Coach Peer's Rebel Football Dynasty
Posted October 22, 2016
Head varsity football coach Toby Peer addresses his team after a 30-10 win over the Urbana Hawks in Week 2 of the 2016 season.
By Brayden Leather
Seven years and 70 games coached with one program is a lot for a modern day football coach. Coaching staffs seem to work like a revolving door these days with one goal for those coaches; turn around a struggling program and eventually move on up success ladder and see how far they can go. That is not the case for South Hagerstown head varsity football coach Toby Peer, who on Friday night became the fastest head coach in Washington County high school football history to win 50 games with one program.
Coach Peer took over the South Hagerstown football program prior to the 2009 season when longtime head coach and current South High algebra teacher Greg Kellick decided it was time to step away from coaching. Since then, Coach Peer’s program has produced numerous talented players including the Maryland state rushing yards record holder Isiaha Smith and most recently, the final recipient of the MVAL Defensive Player of the Year award in Austin Shelton, and Peer’s own son, T.J. Peer. Today, Isiaha is playing in his junior year of college football at The Citadel, a NCAA Division I Southern Conference member school, while T.J. plays his freshman year of college football for Frostburg State University and Austin attends the United States Naval Academy in Annapolis.
Coach Peer has earned the respect of not only the players who have had the privilege to play under him, but countless fans, members of the media and local community, and fellow coaches he has met along with way. “As a coach, he’s probably the most knowledgeable coach I’ve ever had. His true love for the game and developing us as young men is always apparent. You really are naturally drawn to respect him and what he stands for in his life just because of his dedication and vision for where he wants the program to go.” junior quarterback Chase Molony said when asked about the type of person and coach Peer is. Austin Shelton had said, “He always told us how he wasn’t just trying to make a great team but he also wanted to make us into great men. He always stressed doing the right thing. He taught us all a lot in our years there. He told us how doing the right thing now will teach us to do the right thing when we’re husbands and have children.” The positive feedback from players he has coached does not stop there. Jake Bertrand, a senior wide receiver and linebacker mentioned how Coach Peer is always “looking for an opportunity to get better, whether it’s watching film or changing your clothes for gym.” Bertrand also added Peer “sticks to his word” and has a “genuine appreciation for football,” also noting he has not seen a man love football as much as Peer.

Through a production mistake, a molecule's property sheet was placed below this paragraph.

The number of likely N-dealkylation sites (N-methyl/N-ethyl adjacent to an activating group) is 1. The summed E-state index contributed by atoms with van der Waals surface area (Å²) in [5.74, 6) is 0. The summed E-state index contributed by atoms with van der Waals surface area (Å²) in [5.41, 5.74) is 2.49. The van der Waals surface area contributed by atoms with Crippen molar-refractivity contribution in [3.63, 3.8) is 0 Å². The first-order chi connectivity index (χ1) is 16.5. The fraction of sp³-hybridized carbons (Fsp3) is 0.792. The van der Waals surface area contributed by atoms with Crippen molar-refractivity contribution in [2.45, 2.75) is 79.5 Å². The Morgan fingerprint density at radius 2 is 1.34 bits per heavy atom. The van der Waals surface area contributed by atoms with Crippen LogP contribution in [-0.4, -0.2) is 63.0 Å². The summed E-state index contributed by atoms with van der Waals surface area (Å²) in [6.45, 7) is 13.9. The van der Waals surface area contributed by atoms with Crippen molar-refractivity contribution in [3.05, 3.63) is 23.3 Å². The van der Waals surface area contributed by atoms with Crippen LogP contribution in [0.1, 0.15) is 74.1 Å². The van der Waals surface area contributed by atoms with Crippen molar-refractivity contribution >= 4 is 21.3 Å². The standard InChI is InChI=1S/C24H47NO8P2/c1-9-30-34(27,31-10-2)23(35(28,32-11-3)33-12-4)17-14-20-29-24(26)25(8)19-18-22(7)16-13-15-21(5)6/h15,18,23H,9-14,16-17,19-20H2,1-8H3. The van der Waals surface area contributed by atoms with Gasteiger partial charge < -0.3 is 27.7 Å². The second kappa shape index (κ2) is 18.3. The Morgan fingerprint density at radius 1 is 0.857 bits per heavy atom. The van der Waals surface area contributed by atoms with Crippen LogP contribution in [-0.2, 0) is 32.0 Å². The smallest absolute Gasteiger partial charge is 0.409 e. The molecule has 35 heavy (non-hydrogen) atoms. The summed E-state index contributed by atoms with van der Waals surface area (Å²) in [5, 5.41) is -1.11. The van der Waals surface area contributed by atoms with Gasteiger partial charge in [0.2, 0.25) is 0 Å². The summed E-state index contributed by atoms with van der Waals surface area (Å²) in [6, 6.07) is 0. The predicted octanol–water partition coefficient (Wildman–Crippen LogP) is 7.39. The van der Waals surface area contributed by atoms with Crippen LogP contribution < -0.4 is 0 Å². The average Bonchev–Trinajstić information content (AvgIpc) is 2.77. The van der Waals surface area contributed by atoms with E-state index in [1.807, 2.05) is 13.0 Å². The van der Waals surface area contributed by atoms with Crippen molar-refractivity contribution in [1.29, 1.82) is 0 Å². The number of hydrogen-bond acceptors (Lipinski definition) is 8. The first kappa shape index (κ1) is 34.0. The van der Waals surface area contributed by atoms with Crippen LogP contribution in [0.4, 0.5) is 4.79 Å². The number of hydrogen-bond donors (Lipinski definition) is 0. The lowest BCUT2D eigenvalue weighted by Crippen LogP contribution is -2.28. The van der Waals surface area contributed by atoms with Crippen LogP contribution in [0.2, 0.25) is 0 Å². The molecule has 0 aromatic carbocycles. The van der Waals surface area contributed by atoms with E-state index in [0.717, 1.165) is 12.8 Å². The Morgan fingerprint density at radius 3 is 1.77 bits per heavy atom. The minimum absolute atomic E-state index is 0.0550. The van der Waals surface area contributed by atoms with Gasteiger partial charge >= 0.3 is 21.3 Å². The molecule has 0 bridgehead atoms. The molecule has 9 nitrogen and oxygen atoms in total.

Like many high school athletic programs do these days, Coach Peer played a large role in creating the Junior Rebels, a middle school-aged affiliate of the high school program that helps young players grow and develop as well as become more familiar with the high school program and the standards set forth to be successful. The coaching staff also has an after school weightlifting program ran by the high school coaches at South High throughout the year. In addition to the Junior Rebels, Peer’s program has many other various methods to help the players achieve success which ranges from before school “Zero Period” workouts to in-school weightlifting and conditioning classes, to countless hours of film studies among others. Molony, Shelton, and Bertrand all see a very bright future for the program under Coach Peer. “The upcoming players have the potential to be great. Coach Peer and his staff have the opportunity to take the young group and turn up the Rebels to another notch and win a state title.” Bertrand had said. Austin Shelton believes South High can easily be one of the top tier teams in the state of Maryland. Chase Molony said he hopes South will grow to be a strong community and a regular state championship contender like Cumberland’s Fort Hill, who the Rebels recently faced and became the first team in years to hold the Sentinels under at least 30 points in a game as Fort Hill narrowly escaped with a 27-13 win.
Coach Peer is building something special at South High. He always has the right mindset and he usually has some tricks up his sleeve for when times get a little tough. Coming into Friday night’s game against Williamsport, the Rebels were sitting tied with Westminster for fifth place in the 3A West standings, just four accumulated points out of landing a playoff spot. The Rebels have two games remaining on the regular season schedule, one away and one home. On Friday, October 28th, the Rebels will be playing in Shenandoah Junction, West Virginia, looking for a shot at redemption against the Jefferson Cougars who beat the Rebels in the final minute of last season’s meeting. On Friday, November 4th, the Rebels will finish the regular season at home while looking to beat the cross-town rival North Hagerstown Hubs for the fifth straight year in the annual Gridiron Classic. And who knows? Maybe Coach Peer will become the fastest Washington County coach to win 100 games with one team faster than he won 50.